John Pollard: So, for an organization that is trying to set up Registry Direct, how long does it take to set up one registry submissions?

Scott Rossignol: Yeah, set up can depend heavily on what the registry requires. Registry Direct is able to communicate with EHRs and pull information that's mapped in what we call standard terminologies. So a lot of the information that you report today, like medications, allergies, ICD-10 codes, immunizations, all that information is already mapped within your system and set up and ready to go. What that means is that your setup to report a large amount of data, requires very little input from your IT team or your quality team.

There are some connectivity steps that we get through. That typically takes a couple of weeks working with your IT team to get everything set up, to ensure that we can authenticate and log our access into your system appropriately. But the setup of Registry Direct, we estimate takes less than 15 hours of your time.

John Pollard: And then if you had one registry set up and you added additional registries in the future, would that be similar, or would that be a lighter load?

Scott Rossignol: A much lighter load. So, once you have connectivity, you never need to reestablish connectivity. We can always connect and grab information. The only time that we need to make updates are to actually map information from your system is when we're looking for information that's not standard, such as different observations or recordings like a physical therapist's documentation or a particular note type that you'd want us to include in our reporting.

John Pollard: And you actually just bring up an interesting point. So as these registries and maybe the requirements change, what does that mean for the organization then? What kind of work do they have to do to keep up to date with these changes in the registries?

Scott Rossignol: So Nordic is going to maintain the requirements and will ensure that every time you submit, you're submitting the data that meets specifications for any given registry at that time period. What we'll do is we'll create release notes, and we'll let you know if there's any setup that's needed on your end to add new information into your extracts or to just basically report any new data elements, and we'll let you know exactly what set up needs to be done.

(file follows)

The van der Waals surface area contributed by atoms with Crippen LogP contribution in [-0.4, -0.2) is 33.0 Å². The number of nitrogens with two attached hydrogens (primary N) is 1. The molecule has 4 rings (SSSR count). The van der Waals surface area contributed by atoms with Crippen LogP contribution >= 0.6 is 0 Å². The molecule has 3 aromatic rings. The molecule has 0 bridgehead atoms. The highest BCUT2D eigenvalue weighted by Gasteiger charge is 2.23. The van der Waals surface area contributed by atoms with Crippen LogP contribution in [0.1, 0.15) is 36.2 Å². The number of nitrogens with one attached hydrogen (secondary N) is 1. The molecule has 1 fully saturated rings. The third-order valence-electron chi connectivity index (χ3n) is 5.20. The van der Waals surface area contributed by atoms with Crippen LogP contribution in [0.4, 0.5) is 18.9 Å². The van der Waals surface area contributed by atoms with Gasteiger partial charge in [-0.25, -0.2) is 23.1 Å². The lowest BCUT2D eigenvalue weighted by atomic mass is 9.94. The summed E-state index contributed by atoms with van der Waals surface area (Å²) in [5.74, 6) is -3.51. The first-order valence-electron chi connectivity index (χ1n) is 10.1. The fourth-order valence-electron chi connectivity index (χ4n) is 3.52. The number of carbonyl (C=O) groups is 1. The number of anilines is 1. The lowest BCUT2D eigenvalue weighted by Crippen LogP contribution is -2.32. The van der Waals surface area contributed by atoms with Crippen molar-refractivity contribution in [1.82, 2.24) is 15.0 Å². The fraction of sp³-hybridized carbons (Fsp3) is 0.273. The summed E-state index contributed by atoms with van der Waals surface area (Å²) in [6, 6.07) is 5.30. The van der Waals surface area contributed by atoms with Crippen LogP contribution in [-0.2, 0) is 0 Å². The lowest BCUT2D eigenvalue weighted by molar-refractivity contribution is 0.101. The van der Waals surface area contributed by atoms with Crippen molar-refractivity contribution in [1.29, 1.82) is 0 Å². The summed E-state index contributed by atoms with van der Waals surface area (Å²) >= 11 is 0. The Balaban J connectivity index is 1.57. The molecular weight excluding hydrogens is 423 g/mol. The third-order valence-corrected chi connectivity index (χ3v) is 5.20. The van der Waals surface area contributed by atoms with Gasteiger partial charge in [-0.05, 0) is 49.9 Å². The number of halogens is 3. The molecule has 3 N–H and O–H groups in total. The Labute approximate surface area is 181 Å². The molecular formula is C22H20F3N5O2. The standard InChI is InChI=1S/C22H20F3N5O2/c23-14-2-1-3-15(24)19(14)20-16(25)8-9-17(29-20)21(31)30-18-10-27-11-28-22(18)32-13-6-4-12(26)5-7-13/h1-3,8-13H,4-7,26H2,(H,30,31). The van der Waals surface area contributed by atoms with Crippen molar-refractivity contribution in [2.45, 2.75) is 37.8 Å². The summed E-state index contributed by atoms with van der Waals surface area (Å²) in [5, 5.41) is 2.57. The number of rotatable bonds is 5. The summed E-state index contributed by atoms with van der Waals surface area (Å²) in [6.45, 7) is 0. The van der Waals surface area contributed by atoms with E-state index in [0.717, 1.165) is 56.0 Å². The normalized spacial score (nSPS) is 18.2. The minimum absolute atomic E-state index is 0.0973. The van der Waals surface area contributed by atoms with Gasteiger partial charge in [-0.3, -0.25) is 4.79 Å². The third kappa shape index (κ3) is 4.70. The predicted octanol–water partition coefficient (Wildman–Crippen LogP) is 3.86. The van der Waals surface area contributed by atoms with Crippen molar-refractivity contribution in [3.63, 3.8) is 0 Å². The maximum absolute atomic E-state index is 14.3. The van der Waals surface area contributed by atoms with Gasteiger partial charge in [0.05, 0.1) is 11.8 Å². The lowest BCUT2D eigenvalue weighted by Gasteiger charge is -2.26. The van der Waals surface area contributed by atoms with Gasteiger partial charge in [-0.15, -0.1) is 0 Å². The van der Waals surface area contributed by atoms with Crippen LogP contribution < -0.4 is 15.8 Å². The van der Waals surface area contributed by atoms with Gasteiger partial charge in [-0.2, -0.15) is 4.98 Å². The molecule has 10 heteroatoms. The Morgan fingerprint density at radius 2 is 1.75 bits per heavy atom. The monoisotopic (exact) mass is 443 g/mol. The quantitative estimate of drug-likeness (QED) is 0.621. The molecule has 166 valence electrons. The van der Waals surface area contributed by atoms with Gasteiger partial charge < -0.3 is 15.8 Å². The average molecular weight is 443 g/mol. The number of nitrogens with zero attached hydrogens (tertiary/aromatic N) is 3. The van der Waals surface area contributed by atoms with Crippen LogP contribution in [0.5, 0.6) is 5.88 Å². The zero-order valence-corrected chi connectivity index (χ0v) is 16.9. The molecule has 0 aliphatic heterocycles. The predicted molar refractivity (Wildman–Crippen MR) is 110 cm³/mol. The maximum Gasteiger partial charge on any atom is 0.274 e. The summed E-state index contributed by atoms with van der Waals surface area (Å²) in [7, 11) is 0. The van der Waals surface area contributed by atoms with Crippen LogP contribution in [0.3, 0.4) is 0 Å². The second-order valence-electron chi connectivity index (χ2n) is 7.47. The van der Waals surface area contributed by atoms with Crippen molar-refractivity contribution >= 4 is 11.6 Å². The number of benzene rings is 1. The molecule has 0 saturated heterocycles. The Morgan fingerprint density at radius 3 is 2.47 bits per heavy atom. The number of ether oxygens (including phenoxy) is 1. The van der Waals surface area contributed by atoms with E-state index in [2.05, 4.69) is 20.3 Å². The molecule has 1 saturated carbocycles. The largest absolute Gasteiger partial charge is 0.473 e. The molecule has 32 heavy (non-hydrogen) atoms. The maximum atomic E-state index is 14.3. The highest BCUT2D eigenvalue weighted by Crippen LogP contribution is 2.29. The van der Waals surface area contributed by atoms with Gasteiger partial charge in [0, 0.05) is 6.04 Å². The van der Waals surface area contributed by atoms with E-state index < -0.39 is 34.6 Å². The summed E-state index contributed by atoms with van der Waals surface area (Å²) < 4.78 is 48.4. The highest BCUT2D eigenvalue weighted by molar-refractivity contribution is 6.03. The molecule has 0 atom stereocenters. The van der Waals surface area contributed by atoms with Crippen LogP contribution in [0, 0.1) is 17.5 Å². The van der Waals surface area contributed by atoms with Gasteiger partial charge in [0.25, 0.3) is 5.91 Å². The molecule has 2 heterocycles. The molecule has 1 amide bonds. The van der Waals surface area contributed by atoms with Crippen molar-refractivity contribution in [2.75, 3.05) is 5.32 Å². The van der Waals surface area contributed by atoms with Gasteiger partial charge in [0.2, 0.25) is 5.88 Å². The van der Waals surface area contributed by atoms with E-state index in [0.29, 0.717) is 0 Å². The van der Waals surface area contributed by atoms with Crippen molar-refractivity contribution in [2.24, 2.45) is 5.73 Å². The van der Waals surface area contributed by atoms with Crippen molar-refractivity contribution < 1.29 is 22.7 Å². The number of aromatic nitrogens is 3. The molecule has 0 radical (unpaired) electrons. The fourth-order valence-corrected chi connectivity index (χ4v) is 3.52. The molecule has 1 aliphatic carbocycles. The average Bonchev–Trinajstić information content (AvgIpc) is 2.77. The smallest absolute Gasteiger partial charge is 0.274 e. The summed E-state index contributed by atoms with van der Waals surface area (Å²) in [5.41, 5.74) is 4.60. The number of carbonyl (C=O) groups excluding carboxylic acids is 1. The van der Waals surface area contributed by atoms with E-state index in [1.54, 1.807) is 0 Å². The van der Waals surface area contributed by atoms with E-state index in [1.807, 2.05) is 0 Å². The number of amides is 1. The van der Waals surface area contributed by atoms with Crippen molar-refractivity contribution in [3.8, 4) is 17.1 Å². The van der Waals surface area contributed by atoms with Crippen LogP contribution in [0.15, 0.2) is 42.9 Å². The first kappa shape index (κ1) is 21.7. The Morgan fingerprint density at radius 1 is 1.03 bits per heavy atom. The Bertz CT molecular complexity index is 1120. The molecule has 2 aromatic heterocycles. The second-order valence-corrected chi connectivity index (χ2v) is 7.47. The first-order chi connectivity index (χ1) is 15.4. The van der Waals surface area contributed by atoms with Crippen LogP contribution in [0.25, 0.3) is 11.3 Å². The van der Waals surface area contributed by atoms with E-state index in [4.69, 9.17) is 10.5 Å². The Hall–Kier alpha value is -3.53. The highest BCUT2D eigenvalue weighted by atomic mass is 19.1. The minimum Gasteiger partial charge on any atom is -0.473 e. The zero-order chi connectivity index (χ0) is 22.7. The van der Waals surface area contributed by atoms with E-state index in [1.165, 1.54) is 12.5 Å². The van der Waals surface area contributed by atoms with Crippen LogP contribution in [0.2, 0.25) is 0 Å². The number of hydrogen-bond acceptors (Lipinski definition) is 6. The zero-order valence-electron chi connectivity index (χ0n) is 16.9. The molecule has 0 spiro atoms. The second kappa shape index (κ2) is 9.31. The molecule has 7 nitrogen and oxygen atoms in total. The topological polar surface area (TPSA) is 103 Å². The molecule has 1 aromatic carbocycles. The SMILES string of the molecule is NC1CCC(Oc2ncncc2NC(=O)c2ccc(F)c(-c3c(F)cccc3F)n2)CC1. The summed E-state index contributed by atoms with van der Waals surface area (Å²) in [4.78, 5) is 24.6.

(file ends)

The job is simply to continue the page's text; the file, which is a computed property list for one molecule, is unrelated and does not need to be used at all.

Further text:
John Pollard: So, the short answer is basically you guys are going to take the load of keeping Registry Direct up to date so they don't have to worry too much about that, and you'll keep them informed.

Scott Rossignol: Exactly. There are some steps that EHRs do have to take from time to time to submit new information to Registry Direct, but we're always going to let you know that well in advance so that you can make those updates or you can choose not to.

John Pollard: So, to sum this up a little bit, tell us in a nutshell, what Registry Direct does.

Scott Rossignol: Registry Direct allows you to automate your registry reporting process through the use of different technologies that connect with your EHR and pull data automatically.

John Pollard: And if somebody were interested to get started with this sort of a thing, what would be the first step that they would need to take?

Scott Rossignol: Well, we'd love to have a conversation. You can reach out to us on the website, or you can email our, and we can get started with that discussion.

John Pollard: Thanks, Scott, so much for sharing your insights and expertise on Registry Direct. Thank you for your time.

Scott Rossignol: Well, thanks, JP. I really appreciate the opportunity.